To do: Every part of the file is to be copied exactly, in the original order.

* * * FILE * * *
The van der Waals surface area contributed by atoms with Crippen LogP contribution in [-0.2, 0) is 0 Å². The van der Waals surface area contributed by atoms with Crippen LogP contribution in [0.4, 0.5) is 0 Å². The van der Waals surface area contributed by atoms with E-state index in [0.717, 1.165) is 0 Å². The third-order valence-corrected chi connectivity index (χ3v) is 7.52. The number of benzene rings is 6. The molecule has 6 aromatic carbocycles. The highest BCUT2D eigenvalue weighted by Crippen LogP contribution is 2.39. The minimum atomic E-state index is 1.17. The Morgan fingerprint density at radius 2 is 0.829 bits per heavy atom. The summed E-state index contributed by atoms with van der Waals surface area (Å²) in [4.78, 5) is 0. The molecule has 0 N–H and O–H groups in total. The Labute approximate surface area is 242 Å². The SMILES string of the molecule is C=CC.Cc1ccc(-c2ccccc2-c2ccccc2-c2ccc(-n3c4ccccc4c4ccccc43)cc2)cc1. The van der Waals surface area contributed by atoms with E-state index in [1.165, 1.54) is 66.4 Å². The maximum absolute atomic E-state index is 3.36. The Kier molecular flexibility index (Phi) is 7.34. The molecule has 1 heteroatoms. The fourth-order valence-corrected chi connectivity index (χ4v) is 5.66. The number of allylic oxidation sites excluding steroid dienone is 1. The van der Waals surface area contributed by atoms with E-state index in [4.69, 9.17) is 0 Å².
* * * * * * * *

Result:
The van der Waals surface area contributed by atoms with Crippen LogP contribution in [-0.2, 0) is 0 Å². The van der Waals surface area contributed by atoms with Crippen LogP contribution in [0.4, 0.5) is 0 Å². The van der Waals surface area contributed by atoms with E-state index in [0.717, 1.165) is 0 Å². The third-order valence-corrected chi connectivity index (χ3v) is 7.52. The number of benzene rings is 6. The molecule has 6 aromatic carbocycles. The highest BCUT2D eigenvalue weighted by Crippen LogP contribution is 2.39. The minimum atomic E-state index is 1.17. The Morgan fingerprint density at radius 2 is 0.829 bits per heavy atom. The summed E-state index contributed by atoms with van der Waals surface area (Å²) in [4.78, 5) is 0. The molecule has 0 N–H and O–H groups in total. The Labute approximate surface area is 242 Å². The SMILES string of the molecule is C=CC.Cc1ccc(-c2ccccc2-c2ccccc2-c2ccc(-n3c4ccccc4c4ccccc43)cc2)cc1. The van der Waals surface area contributed by atoms with E-state index in [1.165, 1.54) is 66.4 Å². The maximum absolute atomic E-state index is 3.36. The Kier molecular flexibility index (Phi) is 7.34. The molecule has 1 heteroatoms. The fourth-order valence-corrected chi connectivity index (χ4v) is 5.66. The number of allylic oxidation sites excluding steroid dienone is 1. The van der Waals surface area contributed by atoms with E-state index in [4.69, 9.17) is 0 Å².